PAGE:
Four pints of sweet cherries in a light syrup. I think they're beautiful! And I'm hooked, hooked I say! I've a feeling that friends and loved ones will be receiving canned gifts from me this holiday season, in addition to knitted ones. The only thing that may get in my way is the blasted rain we've been having. It's really limited some of the local crops, and fruit (including tomatoes, which have been hit by late blight), in particular, has not been as abundant as in other, drier years. Rest assured, though, that this is not the last of my adventures in canning.

After four back-to-back gift projects, which I cannot yet share here, I have started a project for myself. Its Seedum, by Canadian knitter/designer Jane Richmond.

After all of my yearning for summer, I go and start a heavy fall sweater, and in seed stitch, no less. Go figure.

July 17, 2009

Things I learned in Sweden

So, as I was saying, I had a fabulous and delightful time in Sweden. While we did lots of sightseeing, our pace was more relaxed than frenzied. That's how I like to travel: plan in advance and then take it slow. Why? Well, when I'm relaxed, I'm better able to take in my surroundings and to get a sense of what the people around me are like and are doing. While I was in Sweden for only a week, and Stockholm for much of that time, I did make some observations.

1. Swedes really like ice cream.
It's all over the place! People roamed the streets of Stockholm eating ice cream like New Yorkers eat street meat, which suited me just fine, as I am very, very pro-ice cream.
2. They also have quite an affinity for candy, gummy and otherwise.

Case in point: the candy aisle at Maxi, a combo Wal-Mart/Target type store just outside of Karlstad. I arrived in Karlstad the day before the wedding, and it poured HARD all day long. Since sightseeing and swimming in Lake Ahlstern were out of the question, we ran errands, one of which took us to Maxi, where my friend the Bride wanted to pick up candy for the reception. And ice cream, for us. This was an amazing pick-a-mix setup by KaramellKungen, a la Brach's from the 70's, only on 'roids.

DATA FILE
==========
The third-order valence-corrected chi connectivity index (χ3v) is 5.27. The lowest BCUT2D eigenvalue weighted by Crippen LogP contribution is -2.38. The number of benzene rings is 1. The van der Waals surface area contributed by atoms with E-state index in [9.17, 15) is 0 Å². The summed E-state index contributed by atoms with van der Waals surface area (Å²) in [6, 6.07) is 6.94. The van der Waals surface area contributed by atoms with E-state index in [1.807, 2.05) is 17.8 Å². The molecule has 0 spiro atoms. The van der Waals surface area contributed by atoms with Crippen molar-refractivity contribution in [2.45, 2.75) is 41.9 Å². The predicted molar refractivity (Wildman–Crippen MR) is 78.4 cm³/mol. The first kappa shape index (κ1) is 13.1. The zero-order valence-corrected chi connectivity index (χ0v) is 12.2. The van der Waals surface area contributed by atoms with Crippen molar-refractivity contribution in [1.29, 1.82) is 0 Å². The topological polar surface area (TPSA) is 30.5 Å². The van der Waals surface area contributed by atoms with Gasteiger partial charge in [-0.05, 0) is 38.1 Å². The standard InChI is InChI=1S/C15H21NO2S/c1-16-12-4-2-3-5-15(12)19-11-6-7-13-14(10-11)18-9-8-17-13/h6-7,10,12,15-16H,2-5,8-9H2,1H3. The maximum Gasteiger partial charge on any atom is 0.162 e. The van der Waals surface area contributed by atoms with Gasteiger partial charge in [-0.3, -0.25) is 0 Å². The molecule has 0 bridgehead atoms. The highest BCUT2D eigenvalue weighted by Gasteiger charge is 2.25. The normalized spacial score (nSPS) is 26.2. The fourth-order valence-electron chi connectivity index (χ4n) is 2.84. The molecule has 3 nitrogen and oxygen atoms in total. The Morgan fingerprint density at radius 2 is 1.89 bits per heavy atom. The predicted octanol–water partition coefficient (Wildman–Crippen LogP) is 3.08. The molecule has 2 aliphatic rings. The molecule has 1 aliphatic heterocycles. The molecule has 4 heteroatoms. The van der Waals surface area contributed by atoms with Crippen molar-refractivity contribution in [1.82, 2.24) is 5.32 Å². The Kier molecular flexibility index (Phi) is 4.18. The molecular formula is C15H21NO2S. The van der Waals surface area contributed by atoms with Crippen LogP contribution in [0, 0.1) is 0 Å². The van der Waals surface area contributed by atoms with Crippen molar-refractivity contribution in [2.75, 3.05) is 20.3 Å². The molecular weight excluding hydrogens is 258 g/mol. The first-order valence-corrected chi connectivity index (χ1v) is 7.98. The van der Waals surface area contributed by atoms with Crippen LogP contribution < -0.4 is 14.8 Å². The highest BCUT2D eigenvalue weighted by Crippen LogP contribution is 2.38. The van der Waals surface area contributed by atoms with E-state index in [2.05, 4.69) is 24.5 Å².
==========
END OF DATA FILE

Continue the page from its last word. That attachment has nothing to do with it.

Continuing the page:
3. Lodging in Sweden is quite reasonable.
4. Food, however, is not.

5. When talking to a Swedish man, it is easy to get the impression that he is hitting on you. He may be, but this sense may come the fact that Swedish men look at you, like at your face, when they're talking to you. Not over your shoulder, or at their feet, but right at you. It's hot.

6. If you have big feet, Sweden is a great place to shop for cute shoes.

I wear a European 41 or 42, and that didn't seem to give pause to any of the shop owners! And so many of the shoes I saw were sensibly cute: low pumps with cone heels and open toes, funky ankle boots (lots with open toes), Frye-type pull-on boots (boots in summer, yes, because the climate is rather temperate). And, of course, clogs. Given my suitcase and budgetary constraints, I feel lucky to have returned with two lovely new pair of clogs, but had I more space and kroner, I really would have gone to town!

7. There are an insane number of hair salons in Stockholm. This seemed weird to me, as the typical Stockholmer does not have fussy hair.
8. Swedish men are, on the whole, better coiffed than American men.
9. Leggings are alive and kicking in Sweden, and I don't think it's a recent trend.

The weather in Sweden is, on the whole, rather mild. We were there in July, and the highs were in the mid- to low 70s, with the lows reaching into the low 50s. This combined with the not infrequent rain makes for a climate which is perfectly suited to the wearing of leggings (the male equivalent being the manpri, but that's another story). Leggings were ubiquitous, on everyone from elderly women to wee little girls. The perfect way to wear your skirt and ward off that Baltic chill.